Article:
And now?  I realize that I’ve brought this unwelcome friend along for the homeschool ride, and it has resulted in my neglecting to encourage my kids like I ought to.  It’s not that I’m not proud of them or that I don’t value their achievements and character growth.  I do.  It’s just that, like an assembly line worker in front of a conveyor belt, I’m so used to seeing what needs fixing or removing or repairing in a situation (or a person or myself) that I neglect to point out, and praise, what is right and good. 

When my daughter brings me a fanciful story she’s written and I love it, truly, but instead of complimenting it find myself saying, “Remember that you need an apostrophe there, and, is that how we spell that word?” she gets discouraged.  There’s no other way to spin it.

These days I am making a concerted effort to praise the things my kids do right—whether these things take the form of kindnesses to one another, crisply made beds, or stories with amazingly apt character development.  I may see the negative in their work or actions.  (No.  I will see it.)  But I’m praying that the Lord helps me practice praising what is right and good in my kids because this kind of communication edifies instead of tearing down.  We all need encouragement in our work, don’t we?  We all need to know that someone appreciates the good they see in us.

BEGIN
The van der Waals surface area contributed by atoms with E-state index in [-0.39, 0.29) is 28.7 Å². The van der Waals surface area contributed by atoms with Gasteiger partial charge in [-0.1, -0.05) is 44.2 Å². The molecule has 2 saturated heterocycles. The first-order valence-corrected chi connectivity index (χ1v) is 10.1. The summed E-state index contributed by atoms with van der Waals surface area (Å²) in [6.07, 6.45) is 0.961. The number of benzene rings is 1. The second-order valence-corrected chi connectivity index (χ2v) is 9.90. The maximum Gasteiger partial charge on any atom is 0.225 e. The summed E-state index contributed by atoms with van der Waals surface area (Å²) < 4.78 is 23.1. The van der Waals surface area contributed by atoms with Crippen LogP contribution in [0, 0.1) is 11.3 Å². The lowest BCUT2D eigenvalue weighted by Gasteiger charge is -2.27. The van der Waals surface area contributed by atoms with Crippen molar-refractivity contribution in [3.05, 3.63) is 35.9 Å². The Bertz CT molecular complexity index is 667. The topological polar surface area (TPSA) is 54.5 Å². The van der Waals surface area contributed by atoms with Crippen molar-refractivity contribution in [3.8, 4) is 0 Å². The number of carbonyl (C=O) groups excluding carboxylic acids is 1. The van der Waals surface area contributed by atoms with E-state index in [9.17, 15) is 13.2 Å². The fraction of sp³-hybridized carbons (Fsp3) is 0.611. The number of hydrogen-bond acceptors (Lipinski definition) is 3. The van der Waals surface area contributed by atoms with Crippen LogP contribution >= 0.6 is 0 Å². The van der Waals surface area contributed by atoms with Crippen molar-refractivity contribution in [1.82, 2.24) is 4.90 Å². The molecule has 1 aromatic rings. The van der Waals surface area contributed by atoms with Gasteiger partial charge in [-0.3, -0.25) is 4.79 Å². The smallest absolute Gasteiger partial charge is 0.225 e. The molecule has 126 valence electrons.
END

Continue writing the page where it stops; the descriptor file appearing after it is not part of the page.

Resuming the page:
And I want to become that kind of person for my kids, someone who speaks life into their days and helps them do the same for others.   

Grace (Again)

It might be the weather.  It may be our ages around here (puberty.  the end).  It could just be me (I can never rule this out).  But whatever the cause, we’re in a communication swamp at our house these days.  I find that I say the same things over and over to my kids, in the same, um, strident tone, and I get the same results–languid compliance with a dash of resentment.  I see it in my kids’ eyes.  They are tired of my reactions to their reactions.  I’m sure that they can see it in my eyes, too.  I’m tired of the push-back I receive when I ask them to do things they’ve always done.